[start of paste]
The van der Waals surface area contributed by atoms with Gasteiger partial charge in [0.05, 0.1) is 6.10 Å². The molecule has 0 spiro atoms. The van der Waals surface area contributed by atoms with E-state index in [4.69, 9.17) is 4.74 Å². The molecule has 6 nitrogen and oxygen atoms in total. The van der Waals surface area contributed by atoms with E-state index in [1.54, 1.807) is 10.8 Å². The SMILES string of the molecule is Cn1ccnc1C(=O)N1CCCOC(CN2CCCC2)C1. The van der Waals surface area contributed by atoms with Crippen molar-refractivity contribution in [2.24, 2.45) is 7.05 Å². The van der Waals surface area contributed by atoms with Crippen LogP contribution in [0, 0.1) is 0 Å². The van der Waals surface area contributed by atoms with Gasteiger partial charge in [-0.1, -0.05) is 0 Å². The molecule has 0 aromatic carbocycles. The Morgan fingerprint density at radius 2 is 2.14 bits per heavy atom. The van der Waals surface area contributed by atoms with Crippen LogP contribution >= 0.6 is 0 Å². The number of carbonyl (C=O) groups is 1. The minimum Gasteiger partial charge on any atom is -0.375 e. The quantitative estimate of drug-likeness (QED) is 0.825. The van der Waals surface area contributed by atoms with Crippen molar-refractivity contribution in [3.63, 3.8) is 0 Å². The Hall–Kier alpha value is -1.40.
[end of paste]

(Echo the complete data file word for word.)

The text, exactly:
The van der Waals surface area contributed by atoms with Gasteiger partial charge in [0.05, 0.1) is 6.10 Å². The molecule has 0 spiro atoms. The van der Waals surface area contributed by atoms with E-state index in [4.69, 9.17) is 4.74 Å². The molecule has 6 nitrogen and oxygen atoms in total. The van der Waals surface area contributed by atoms with E-state index in [1.54, 1.807) is 10.8 Å². The SMILES string of the molecule is Cn1ccnc1C(=O)N1CCCOC(CN2CCCC2)C1. The van der Waals surface area contributed by atoms with Crippen molar-refractivity contribution in [2.24, 2.45) is 7.05 Å². The van der Waals surface area contributed by atoms with Crippen LogP contribution in [0, 0.1) is 0 Å². The van der Waals surface area contributed by atoms with Gasteiger partial charge in [-0.1, -0.05) is 0 Å². The molecule has 0 aromatic carbocycles. The Morgan fingerprint density at radius 2 is 2.14 bits per heavy atom. The van der Waals surface area contributed by atoms with Crippen LogP contribution >= 0.6 is 0 Å². The number of carbonyl (C=O) groups is 1. The minimum Gasteiger partial charge on any atom is -0.375 e. The quantitative estimate of drug-likeness (QED) is 0.825. The van der Waals surface area contributed by atoms with Crippen molar-refractivity contribution in [3.63, 3.8) is 0 Å². The Hall–Kier alpha value is -1.40.